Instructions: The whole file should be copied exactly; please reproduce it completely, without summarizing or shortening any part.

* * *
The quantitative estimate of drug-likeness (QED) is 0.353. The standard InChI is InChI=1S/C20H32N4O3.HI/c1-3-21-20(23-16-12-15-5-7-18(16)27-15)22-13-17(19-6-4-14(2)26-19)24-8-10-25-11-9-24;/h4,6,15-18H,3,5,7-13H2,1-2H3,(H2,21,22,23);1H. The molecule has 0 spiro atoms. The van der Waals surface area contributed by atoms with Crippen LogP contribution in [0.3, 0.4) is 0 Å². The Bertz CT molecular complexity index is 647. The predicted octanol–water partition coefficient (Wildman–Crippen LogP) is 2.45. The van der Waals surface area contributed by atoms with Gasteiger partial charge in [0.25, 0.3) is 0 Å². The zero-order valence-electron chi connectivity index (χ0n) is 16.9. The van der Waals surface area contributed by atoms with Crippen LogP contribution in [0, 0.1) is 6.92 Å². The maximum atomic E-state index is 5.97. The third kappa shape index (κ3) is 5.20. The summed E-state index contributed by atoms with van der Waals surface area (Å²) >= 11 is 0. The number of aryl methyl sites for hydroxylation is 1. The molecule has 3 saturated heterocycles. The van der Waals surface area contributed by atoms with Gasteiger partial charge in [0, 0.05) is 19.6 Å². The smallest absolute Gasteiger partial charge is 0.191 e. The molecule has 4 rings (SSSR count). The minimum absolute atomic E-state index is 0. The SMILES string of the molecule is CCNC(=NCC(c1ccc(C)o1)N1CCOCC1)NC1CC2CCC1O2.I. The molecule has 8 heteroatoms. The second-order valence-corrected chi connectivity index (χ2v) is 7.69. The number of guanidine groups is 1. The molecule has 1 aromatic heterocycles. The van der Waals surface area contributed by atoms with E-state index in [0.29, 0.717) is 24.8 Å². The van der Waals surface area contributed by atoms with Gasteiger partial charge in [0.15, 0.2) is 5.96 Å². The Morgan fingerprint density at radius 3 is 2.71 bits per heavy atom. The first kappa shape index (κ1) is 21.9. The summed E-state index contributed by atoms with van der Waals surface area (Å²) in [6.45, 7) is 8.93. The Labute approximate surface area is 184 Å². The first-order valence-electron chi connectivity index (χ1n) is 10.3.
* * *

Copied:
The quantitative estimate of drug-likeness (QED) is 0.353. The standard InChI is InChI=1S/C20H32N4O3.HI/c1-3-21-20(23-16-12-15-5-7-18(16)27-15)22-13-17(19-6-4-14(2)26-19)24-8-10-25-11-9-24;/h4,6,15-18H,3,5,7-13H2,1-2H3,(H2,21,22,23);1H. The molecule has 0 spiro atoms. The van der Waals surface area contributed by atoms with Crippen LogP contribution in [0.3, 0.4) is 0 Å². The Bertz CT molecular complexity index is 647. The predicted octanol–water partition coefficient (Wildman–Crippen LogP) is 2.45. The van der Waals surface area contributed by atoms with Gasteiger partial charge in [0.25, 0.3) is 0 Å². The zero-order valence-electron chi connectivity index (χ0n) is 16.9. The van der Waals surface area contributed by atoms with Crippen LogP contribution in [0, 0.1) is 6.92 Å². The maximum atomic E-state index is 5.97. The third kappa shape index (κ3) is 5.20. The summed E-state index contributed by atoms with van der Waals surface area (Å²) >= 11 is 0. The number of aryl methyl sites for hydroxylation is 1. The molecule has 3 saturated heterocycles. The van der Waals surface area contributed by atoms with Gasteiger partial charge in [0, 0.05) is 19.6 Å². The smallest absolute Gasteiger partial charge is 0.191 e. The molecule has 4 rings (SSSR count). The minimum absolute atomic E-state index is 0. The SMILES string of the molecule is CCNC(=NCC(c1ccc(C)o1)N1CCOCC1)NC1CC2CCC1O2.I. The molecule has 8 heteroatoms. The second-order valence-corrected chi connectivity index (χ2v) is 7.69. The number of guanidine groups is 1. The molecule has 1 aromatic heterocycles. The van der Waals surface area contributed by atoms with E-state index in [0.29, 0.717) is 24.8 Å². The van der Waals surface area contributed by atoms with Gasteiger partial charge in [0.15, 0.2) is 5.96 Å². The Morgan fingerprint density at radius 3 is 2.71 bits per heavy atom. The first kappa shape index (κ1) is 21.9. The summed E-state index contributed by atoms with van der Waals surface area (Å²) in [6.45, 7) is 8.93. The Labute approximate surface area is 184 Å². The first-order valence-electron chi connectivity index (χ1n) is 10.3.